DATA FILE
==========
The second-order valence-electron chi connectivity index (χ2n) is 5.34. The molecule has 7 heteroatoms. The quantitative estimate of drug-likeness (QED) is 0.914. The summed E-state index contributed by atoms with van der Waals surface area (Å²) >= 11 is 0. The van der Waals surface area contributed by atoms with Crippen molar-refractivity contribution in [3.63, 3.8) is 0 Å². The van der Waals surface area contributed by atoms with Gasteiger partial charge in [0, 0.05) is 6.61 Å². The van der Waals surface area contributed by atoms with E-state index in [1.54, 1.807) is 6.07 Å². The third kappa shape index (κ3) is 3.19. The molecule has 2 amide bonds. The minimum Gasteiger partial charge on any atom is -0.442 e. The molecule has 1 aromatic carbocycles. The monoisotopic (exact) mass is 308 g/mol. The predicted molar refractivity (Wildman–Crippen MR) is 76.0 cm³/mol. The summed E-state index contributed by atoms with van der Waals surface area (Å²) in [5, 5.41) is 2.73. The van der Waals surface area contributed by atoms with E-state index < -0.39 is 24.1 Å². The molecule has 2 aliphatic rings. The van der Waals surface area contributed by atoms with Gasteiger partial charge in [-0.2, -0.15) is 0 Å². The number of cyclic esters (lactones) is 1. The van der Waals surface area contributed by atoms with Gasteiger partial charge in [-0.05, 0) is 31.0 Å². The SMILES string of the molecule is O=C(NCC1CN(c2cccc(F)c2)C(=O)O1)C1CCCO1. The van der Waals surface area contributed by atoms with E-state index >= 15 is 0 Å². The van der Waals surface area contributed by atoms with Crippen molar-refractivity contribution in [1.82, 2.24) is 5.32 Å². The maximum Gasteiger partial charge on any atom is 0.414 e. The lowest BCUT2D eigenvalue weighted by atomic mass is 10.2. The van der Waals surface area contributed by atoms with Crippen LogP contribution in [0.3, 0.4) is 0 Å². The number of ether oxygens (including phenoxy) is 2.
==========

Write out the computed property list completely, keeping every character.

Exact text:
The second-order valence-electron chi connectivity index (χ2n) is 5.34. The molecule has 7 heteroatoms. The quantitative estimate of drug-likeness (QED) is 0.914. The summed E-state index contributed by atoms with van der Waals surface area (Å²) >= 11 is 0. The van der Waals surface area contributed by atoms with Crippen molar-refractivity contribution in [3.63, 3.8) is 0 Å². The van der Waals surface area contributed by atoms with Gasteiger partial charge in [0, 0.05) is 6.61 Å². The van der Waals surface area contributed by atoms with E-state index in [1.54, 1.807) is 6.07 Å². The third kappa shape index (κ3) is 3.19. The molecule has 2 amide bonds. The minimum Gasteiger partial charge on any atom is -0.442 e. The molecule has 1 aromatic carbocycles. The monoisotopic (exact) mass is 308 g/mol. The predicted molar refractivity (Wildman–Crippen MR) is 76.0 cm³/mol. The summed E-state index contributed by atoms with van der Waals surface area (Å²) in [5, 5.41) is 2.73. The van der Waals surface area contributed by atoms with E-state index < -0.39 is 24.1 Å². The molecule has 2 aliphatic rings. The van der Waals surface area contributed by atoms with Gasteiger partial charge in [-0.2, -0.15) is 0 Å². The number of cyclic esters (lactones) is 1. The van der Waals surface area contributed by atoms with Gasteiger partial charge in [-0.05, 0) is 31.0 Å². The SMILES string of the molecule is O=C(NCC1CN(c2cccc(F)c2)C(=O)O1)C1CCCO1. The van der Waals surface area contributed by atoms with E-state index >= 15 is 0 Å². The van der Waals surface area contributed by atoms with Crippen molar-refractivity contribution in [1.82, 2.24) is 5.32 Å². The maximum Gasteiger partial charge on any atom is 0.414 e. The lowest BCUT2D eigenvalue weighted by atomic mass is 10.2. The van der Waals surface area contributed by atoms with Crippen LogP contribution in [0.3, 0.4) is 0 Å². The number of ether oxygens (including phenoxy) is 2.